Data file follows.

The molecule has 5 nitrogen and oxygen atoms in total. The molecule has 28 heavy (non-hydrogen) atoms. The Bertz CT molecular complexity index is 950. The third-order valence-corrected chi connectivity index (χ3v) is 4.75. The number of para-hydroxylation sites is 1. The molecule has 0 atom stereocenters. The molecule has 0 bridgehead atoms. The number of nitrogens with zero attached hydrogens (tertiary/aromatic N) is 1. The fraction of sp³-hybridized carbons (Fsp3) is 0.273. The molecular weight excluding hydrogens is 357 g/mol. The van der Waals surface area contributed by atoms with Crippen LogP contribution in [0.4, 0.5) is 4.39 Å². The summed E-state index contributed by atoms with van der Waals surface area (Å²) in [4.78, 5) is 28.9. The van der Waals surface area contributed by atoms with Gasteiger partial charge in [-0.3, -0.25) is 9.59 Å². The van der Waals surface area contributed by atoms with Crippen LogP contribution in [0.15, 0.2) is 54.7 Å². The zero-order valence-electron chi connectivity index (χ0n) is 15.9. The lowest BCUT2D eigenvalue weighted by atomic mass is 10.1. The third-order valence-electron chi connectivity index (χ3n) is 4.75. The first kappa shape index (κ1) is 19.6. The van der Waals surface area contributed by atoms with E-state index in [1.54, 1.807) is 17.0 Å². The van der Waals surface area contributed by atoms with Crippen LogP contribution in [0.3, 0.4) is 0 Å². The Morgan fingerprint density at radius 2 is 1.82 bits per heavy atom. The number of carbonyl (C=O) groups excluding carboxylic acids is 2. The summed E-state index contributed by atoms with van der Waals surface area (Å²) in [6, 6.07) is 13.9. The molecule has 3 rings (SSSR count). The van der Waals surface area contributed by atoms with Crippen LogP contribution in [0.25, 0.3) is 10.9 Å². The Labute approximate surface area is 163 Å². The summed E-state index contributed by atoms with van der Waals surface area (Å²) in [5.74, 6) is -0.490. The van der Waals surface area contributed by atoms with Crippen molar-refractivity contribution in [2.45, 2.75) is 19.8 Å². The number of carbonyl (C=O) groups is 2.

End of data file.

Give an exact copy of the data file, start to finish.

The molecule has 5 nitrogen and oxygen atoms in total. The molecule has 28 heavy (non-hydrogen) atoms. The Bertz CT molecular complexity index is 950. The third-order valence-corrected chi connectivity index (χ3v) is 4.75. The number of para-hydroxylation sites is 1. The molecule has 0 atom stereocenters. The molecule has 0 bridgehead atoms. The number of nitrogens with zero attached hydrogens (tertiary/aromatic N) is 1. The fraction of sp³-hybridized carbons (Fsp3) is 0.273. The molecular weight excluding hydrogens is 357 g/mol. The van der Waals surface area contributed by atoms with Crippen LogP contribution in [0.4, 0.5) is 4.39 Å². The summed E-state index contributed by atoms with van der Waals surface area (Å²) in [4.78, 5) is 28.9. The van der Waals surface area contributed by atoms with Gasteiger partial charge in [-0.3, -0.25) is 9.59 Å². The van der Waals surface area contributed by atoms with Crippen LogP contribution in [0.15, 0.2) is 54.7 Å². The zero-order valence-electron chi connectivity index (χ0n) is 15.9. The lowest BCUT2D eigenvalue weighted by atomic mass is 10.1. The third-order valence-electron chi connectivity index (χ3n) is 4.75. The first kappa shape index (κ1) is 19.6. The van der Waals surface area contributed by atoms with E-state index in [1.54, 1.807) is 17.0 Å². The van der Waals surface area contributed by atoms with Crippen LogP contribution in [0.3, 0.4) is 0 Å². The Morgan fingerprint density at radius 2 is 1.82 bits per heavy atom. The number of carbonyl (C=O) groups excluding carboxylic acids is 2. The summed E-state index contributed by atoms with van der Waals surface area (Å²) in [6, 6.07) is 13.9. The molecule has 3 rings (SSSR count). The van der Waals surface area contributed by atoms with Crippen LogP contribution in [0.25, 0.3) is 10.9 Å². The Labute approximate surface area is 163 Å². The summed E-state index contributed by atoms with van der Waals surface area (Å²) in [5.74, 6) is -0.490. The van der Waals surface area contributed by atoms with Crippen molar-refractivity contribution in [2.45, 2.75) is 19.8 Å². The number of carbonyl (C=O) groups is 2.